Film Review: 'Serbis'

Bottom line: An engaging domestic drama and stylishly seamy homage to the gay cinema rendezvous.

Cannes Film Festival, In Competition

Taking place mostly in a porno theater ironically, yet fittingly, named Family, "Serbis" is part homage to cinema, part intimate domestic drama that vividly details the tangled relations and all-too human frailties of an extended family running a theater in the provincial Philippines.

Director Brillante Mendoza continues the neo-realist vein of "Foster Child" and "Sling Shot" in "Serbis," but displays marked improvement -- both the grunge aesthetic and film language now bear his personal handwriting. To this, he adds some bristling sexuality, both gay and straight.

"Serbis" contains elements of soap opera from popular Philippine cinema and TV, but without any of the froth and lather. Unspooling at an almost real-time pace, with a narrative that is all foreplay and no conventional climax, the film won't win any commercial converts to the Philippine new wave. Festival and art-house bookings are optimistic though.

The film adopts a worldly and tolerant attitude in dramatizing the double standards in operation every day at a porn theater that has involved into a hotbed for rentboys to service gay clients (hence the title, which means "service"). Gena Pareno ("Kubrador") is a towering presence, who puts fire and tears into her multiple roles -- as a wife clenching the bitterness of abandonment, an aggrieved mother feeling betrayed by her children's divided loyalty to their father and the pillar that holds together the tottering family business.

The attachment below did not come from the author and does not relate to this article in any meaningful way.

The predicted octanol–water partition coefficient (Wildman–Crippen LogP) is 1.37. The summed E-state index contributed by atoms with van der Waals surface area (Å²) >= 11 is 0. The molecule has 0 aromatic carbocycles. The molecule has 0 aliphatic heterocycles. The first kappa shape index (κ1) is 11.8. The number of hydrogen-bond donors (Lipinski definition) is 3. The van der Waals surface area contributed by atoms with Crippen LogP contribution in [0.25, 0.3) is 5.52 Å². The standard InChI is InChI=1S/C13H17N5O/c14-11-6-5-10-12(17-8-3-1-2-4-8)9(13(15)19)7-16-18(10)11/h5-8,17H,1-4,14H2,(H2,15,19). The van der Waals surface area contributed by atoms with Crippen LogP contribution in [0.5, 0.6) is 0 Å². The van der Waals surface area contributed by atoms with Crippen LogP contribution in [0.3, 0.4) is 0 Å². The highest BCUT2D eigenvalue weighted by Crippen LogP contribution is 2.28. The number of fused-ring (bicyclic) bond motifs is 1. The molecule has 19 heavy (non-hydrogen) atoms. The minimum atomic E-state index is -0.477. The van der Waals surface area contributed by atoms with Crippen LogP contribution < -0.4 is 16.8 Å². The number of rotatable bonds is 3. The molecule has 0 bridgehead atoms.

But the theater itself may be the film's real star. Flooded toilets, running sores and steamy sex behind the projector that outperforms what's happening on screen create a dank, dripping texture and festering mood that echo most of Tsai's oeuvre.

The camera explores each nook and cranny of the dilapidated movie-house like an usher who knows his way round blindfolded, and the building, with its richly visual interior structures desperately in need of an overhaul, comes to symbolize poetically the predicament of its inhabitants and their moral ambiguity.

Cast: Gina Pareno, Jaclyn Jose, Coco Martin, Roxanne Jordan. Director: Brillante Mendoza. Screenwriter: Armando Lao. Producer: Ferdinand Lapuz. Director of photography: Odyssey Flores. Production designer: Benjamin Padero, Carlo Tabije. Music: Gian Gianan. Editor: Claire Villa-Real.
Center Stage Prods./Swift Prods.
Sales: Fortissimo Films.
No MPAA rating, 90 minutes.
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